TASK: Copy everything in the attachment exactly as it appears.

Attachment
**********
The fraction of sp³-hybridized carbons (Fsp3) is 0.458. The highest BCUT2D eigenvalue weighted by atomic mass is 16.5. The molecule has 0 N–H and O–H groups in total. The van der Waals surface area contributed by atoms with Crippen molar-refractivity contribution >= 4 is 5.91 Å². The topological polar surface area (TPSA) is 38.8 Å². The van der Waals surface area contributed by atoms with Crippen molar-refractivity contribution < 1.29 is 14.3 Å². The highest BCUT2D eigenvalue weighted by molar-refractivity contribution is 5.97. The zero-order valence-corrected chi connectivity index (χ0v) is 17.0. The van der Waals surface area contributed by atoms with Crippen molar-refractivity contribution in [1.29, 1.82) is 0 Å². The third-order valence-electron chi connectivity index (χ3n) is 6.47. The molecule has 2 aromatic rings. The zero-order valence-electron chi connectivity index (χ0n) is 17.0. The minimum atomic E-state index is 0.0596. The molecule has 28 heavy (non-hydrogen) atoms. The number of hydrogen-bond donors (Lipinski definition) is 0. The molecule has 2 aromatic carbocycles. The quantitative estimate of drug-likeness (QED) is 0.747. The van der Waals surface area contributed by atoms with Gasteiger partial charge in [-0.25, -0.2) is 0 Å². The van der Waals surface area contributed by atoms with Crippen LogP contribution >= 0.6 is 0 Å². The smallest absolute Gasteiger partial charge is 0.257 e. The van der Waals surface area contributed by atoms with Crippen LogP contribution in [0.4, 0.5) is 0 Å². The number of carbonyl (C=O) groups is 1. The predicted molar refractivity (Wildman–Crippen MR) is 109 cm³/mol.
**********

The fraction of sp³-hybridized carbons (Fsp3) is 0.458. The highest BCUT2D eigenvalue weighted by atomic mass is 16.5. The molecule has 0 N–H and O–H groups in total. The van der Waals surface area contributed by atoms with Crippen molar-refractivity contribution >= 4 is 5.91 Å². The topological polar surface area (TPSA) is 38.8 Å². The van der Waals surface area contributed by atoms with Crippen molar-refractivity contribution < 1.29 is 14.3 Å². The highest BCUT2D eigenvalue weighted by molar-refractivity contribution is 5.97. The zero-order valence-corrected chi connectivity index (χ0v) is 17.0. The van der Waals surface area contributed by atoms with Crippen molar-refractivity contribution in [1.29, 1.82) is 0 Å². The third-order valence-electron chi connectivity index (χ3n) is 6.47. The molecule has 2 aromatic rings. The zero-order valence-electron chi connectivity index (χ0n) is 17.0. The minimum atomic E-state index is 0.0596. The molecule has 28 heavy (non-hydrogen) atoms. The number of hydrogen-bond donors (Lipinski definition) is 0. The molecule has 2 aromatic carbocycles. The quantitative estimate of drug-likeness (QED) is 0.747. The van der Waals surface area contributed by atoms with Gasteiger partial charge in [-0.25, -0.2) is 0 Å². The van der Waals surface area contributed by atoms with Crippen LogP contribution >= 0.6 is 0 Å². The smallest absolute Gasteiger partial charge is 0.257 e. The van der Waals surface area contributed by atoms with Crippen LogP contribution in [0.4, 0.5) is 0 Å². The number of carbonyl (C=O) groups is 1. The predicted molar refractivity (Wildman–Crippen MR) is 109 cm³/mol.